Updated: Dec 6, 2020
It is so easy for me to focus on the things that don’t get done. All the things that I do in comparison to the things that other people do or don’t do. Consider it one of my many character flaws. I’m a work in progress and I promise, I am trying to be better about this. But, sometimes, I autopilot to it.
I am a stay at home, working mama. I wake up, work until Addison decides I can’t anymore, mom until she goes down for a nap, resume work, mom once she is awake again, and then focus on the things that make me happy (i.e. staring at a wall, scrolling through my phone, maaaaybe getting a little writing done) from the time she goes down at night until I go down myself. I am quite literally, always doing something.
In my house, I am mostly responsible for the cooking, the cleaning, taking the lead role with parenting, keeping a schedule, meal planning, grocery shopping, the dog care, keeping track of everyone’s needs… I mean the list alone could be long enough for an entire blog post by itself.
When I lay it all out, I am overwhelmed by how much I do. But I love it. I love this life. I love being a homemaker. I love being a caretaker. I. LOVE. It.
But I also sometimes feel like I pull the weight of the world in my house. And I spend a lot of time focusing on the things that I do in comparison to what I presume is a lack of what other people do. And by other people, I mean my husband.
When he gets home from work, exhausted, my first thought is not, “oh, poor thing, worked so hard all day.” My first thought is, “we’re not done here so whip it in shape. You don’t get to be tired from JUST working.”
That’s not fair.
I am a terrible person you guys. I know it. I feel it every time I have these thoughts.
But tonight, was different. Tonight, Michael had after-hour duty with his job. He is an elevator serviceman so if an elevator goes down or has a problem after his company’s normal working hours, someone has to go deal with it. The service guys all rotate duty and tonight, Michael was up.
He took the duty from someone else who needed the break. When he told me he was thinking about taking on the extra duty I thought, “no bother, I basically do everything anyway, so it won’t change much.” Again, insert TERRIBLE PERSON here.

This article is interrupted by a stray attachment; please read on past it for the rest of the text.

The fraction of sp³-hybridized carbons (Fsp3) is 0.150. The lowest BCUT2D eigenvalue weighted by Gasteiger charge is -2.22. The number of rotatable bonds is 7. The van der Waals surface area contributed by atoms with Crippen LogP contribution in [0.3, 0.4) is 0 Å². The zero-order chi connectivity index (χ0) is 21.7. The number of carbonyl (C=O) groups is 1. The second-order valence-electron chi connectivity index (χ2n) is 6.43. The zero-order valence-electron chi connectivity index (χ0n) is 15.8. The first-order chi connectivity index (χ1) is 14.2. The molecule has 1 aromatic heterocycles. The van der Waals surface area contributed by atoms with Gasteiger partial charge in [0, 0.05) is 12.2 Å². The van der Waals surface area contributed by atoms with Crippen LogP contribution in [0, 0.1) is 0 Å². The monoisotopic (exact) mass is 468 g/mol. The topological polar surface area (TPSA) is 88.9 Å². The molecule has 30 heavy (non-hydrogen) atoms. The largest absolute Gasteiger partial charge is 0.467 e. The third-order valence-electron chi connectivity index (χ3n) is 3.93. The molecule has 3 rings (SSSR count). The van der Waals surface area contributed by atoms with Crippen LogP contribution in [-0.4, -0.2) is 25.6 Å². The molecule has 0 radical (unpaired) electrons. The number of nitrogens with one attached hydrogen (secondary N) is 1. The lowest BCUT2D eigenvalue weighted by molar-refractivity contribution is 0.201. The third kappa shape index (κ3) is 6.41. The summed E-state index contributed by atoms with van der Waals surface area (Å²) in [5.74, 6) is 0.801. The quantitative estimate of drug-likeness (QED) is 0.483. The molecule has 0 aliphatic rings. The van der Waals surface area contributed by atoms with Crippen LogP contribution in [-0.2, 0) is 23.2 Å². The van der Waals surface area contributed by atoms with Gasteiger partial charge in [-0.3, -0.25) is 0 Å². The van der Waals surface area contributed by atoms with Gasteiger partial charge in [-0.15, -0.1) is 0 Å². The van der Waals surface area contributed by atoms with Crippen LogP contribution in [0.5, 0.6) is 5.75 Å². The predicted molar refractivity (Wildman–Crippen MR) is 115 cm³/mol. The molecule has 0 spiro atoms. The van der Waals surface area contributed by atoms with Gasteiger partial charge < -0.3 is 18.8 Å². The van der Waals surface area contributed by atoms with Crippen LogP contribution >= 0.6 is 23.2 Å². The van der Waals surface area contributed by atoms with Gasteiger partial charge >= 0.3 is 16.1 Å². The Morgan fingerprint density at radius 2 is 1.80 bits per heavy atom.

Well, he got a call alerting him that he needed to go take a look at an elevator just as he was about to be home for dinner. As soon as he told me, I knew I was solo for dinner, bath and bedtime snuggles. And I have done this before with no issue. I just assumed that we would be just fine. And we were, we did it all and lived through it. The last time I did this all solo, Addison was not as mobile as she is now. And my god, it was EXHAUSTING.
Allow me to elaborate because you know I will.
I realized tonight just how lucky I am. And just how much Michael does. And I can’t promise that I won’t have those ugly, ungrateful thoughts again, but I am hoping that I will think back to this moment or reread this blog post to remind myself of just how much I lucked out.
Michael and I have fallen into a bedtime routine that really works for us. From the moment we had Addison, I knew that I wanted him to carry some weight with the bedtime routine. I have seen situations where one parent handles the wind down and if, for whatever reason the other person has to take over, all hell breaks loose. I knew I didn’t want that, so we switch off nightly duties on the off-chance one of us ever has or decides to be somewhere else around her bedtime.
We do family dinner together where we all sit down to eat. We both do bath time together. (Addison LOVES bath time and we both genuinely like to be a part of that.) And then after her bath, we take turns doing stories, milk and snuggles. While one of us is doing that, the other one cleans up dinner dishes so that when she’s down, we can just be. Then we both go in to kiss her little head goodnight and turn the lights off.
I didn’t realize how much Michael does that I don’t pick up on immediately.
He always gets her out of her chair and changed for her bath. He always gets her out of the bath to brush her hair and get her jammies on. He does what someone else might view as small things, perhaps, but not having him there tonight to do them I feeeeelt it. Like really felt it.
I rushed around, got the bath ready, got the dogs fed, got her room bedtime ready, got her changed, bathed then “jammied,” read a story, gave her milk, put laundry away I didn’t get to earlier (which took three times as long with Addison undoing everything I was trying to put away), brushed her teeth, snuggled her (extra, for dada too), kissed her and turned out the lights.
By the time I made it back out to the kitchen to start tackling the pile of dishes left behind from the dinner I ate alone, I felt like it was already 9 o’clock. And my god, it was only 7:04.
I finished cleaning everything, put myself in the shower and thought about going to bed right then and there. Doing it alone was exhausting. Doing a toddler all day is a lot. But I never realized how much I looked forward to having my team member come home and do the nighttime portion with me.
You ever want to know how much your partner actually does? Do everything without them. Never again will I take having him around to help me carry the load for granted again.
*cover image credit: Justin Yoder Studios*